What Do You Need as a Writer? Three Things Highlights Gave Me

Highlights desk

I am over at the GROG with a post about my recent Highlights trip. Hop on over there to find out what I loved the most.

When Your Writer Self Gets Smacked with a Reality Stick

I love writing retreats. I’ve had the great opportunity to attend one particular retreat, organized by brilliant YA novelist Val Patterson, and led by multi-published Candice Ransom, for three years in a row. It feels indulgent to spend the weekend in a hotel room by myself and talk over dinner about books and writing and actually write. It feels fabulous to be wined and dined and focus fully on writing.

I’m a mom of two young kids, and I normally write amidst the chaos of early mornings, my day job, busy schedules, and “mom-look-at-this” interruptions. But getting to focus on my writing for two days really helps me. There’s time to think. Time to read. Time to take a long bath. Time to actually absorb what I’m learning.

I loved gossiping about our writing and talking about what we love about each others’ work.

When you are with a group of writers—even a group of writers with much more experience that you, like I was—one thing was really clear. WRITING IS HARD WORK.

3rd Annual Writing Retreat, Luray, VA

3rd Annual Writing Retreat, Luray, VA

There is no getting around it. You can be a great writer and still have struggles within the industry. You can write and write and write, but revision is down and dirty tough work.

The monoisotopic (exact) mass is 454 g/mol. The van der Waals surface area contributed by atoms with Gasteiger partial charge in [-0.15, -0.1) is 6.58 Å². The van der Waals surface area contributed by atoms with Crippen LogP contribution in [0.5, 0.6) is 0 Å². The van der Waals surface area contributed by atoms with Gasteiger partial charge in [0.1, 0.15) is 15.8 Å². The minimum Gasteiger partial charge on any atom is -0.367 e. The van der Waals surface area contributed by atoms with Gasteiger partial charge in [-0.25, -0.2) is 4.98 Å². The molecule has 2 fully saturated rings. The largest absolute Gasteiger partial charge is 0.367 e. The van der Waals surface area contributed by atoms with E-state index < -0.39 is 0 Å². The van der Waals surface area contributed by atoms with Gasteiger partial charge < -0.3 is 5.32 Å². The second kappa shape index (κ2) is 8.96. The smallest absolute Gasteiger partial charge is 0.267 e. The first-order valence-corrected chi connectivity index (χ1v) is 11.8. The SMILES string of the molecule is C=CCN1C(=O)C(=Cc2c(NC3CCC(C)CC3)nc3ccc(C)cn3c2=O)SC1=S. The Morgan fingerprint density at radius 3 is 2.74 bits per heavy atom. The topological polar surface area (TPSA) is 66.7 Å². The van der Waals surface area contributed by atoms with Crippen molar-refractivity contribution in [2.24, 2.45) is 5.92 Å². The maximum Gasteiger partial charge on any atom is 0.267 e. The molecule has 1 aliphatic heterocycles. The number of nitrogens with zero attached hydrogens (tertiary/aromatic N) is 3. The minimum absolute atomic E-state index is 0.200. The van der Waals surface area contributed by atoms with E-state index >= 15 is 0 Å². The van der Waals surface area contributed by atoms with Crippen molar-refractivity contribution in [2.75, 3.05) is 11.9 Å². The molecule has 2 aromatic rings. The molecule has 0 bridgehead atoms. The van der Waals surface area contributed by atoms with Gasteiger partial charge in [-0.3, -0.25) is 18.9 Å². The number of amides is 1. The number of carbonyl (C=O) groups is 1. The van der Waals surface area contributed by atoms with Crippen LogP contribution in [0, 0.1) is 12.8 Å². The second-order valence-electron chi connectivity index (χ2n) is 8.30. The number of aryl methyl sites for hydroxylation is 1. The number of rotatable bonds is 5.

It wasn’t discouraging for me to be reminded of this. It lifted me up. It helped me realize that I’m not alone and that slogging through the work every day is just what you have to do.

Not only do I enjoy the camaraderie of being with other writers, but I also enjoy the solitude of the journey. The two hour drive there and back prepares my mind, gives me time to sift through ideas, and think. I recorded voice memos to myself about a new book possibility on the drive back.

And then…

The inevitable happened. Upon returning to the real world of my family (that I missed very much), packing lunches, grocery shopping, laundry (which has to be carted elsewhere while we renovate our laundry room), catching up at my day job, preparing for upcoming presentations, and so much more, this writer feels like she got smacked with a reality stick.

You know that one that makes you snap out of it. The one that makes you realize that whole weekend might have been a dream?

What I find most difficult about that slap is that I have to spend a few days trying to find my way again. I know there is lots to be done, but it’s like searching for a light switch in the dark, in a house that’s not your own. You bump into walls, you try to find something familiar, but you just want to have a little bit of light.

I’ve spent the last week trying to find my way out of my writerly bliss, back to my real routine, and making a plan for what lies ahead for my revisions.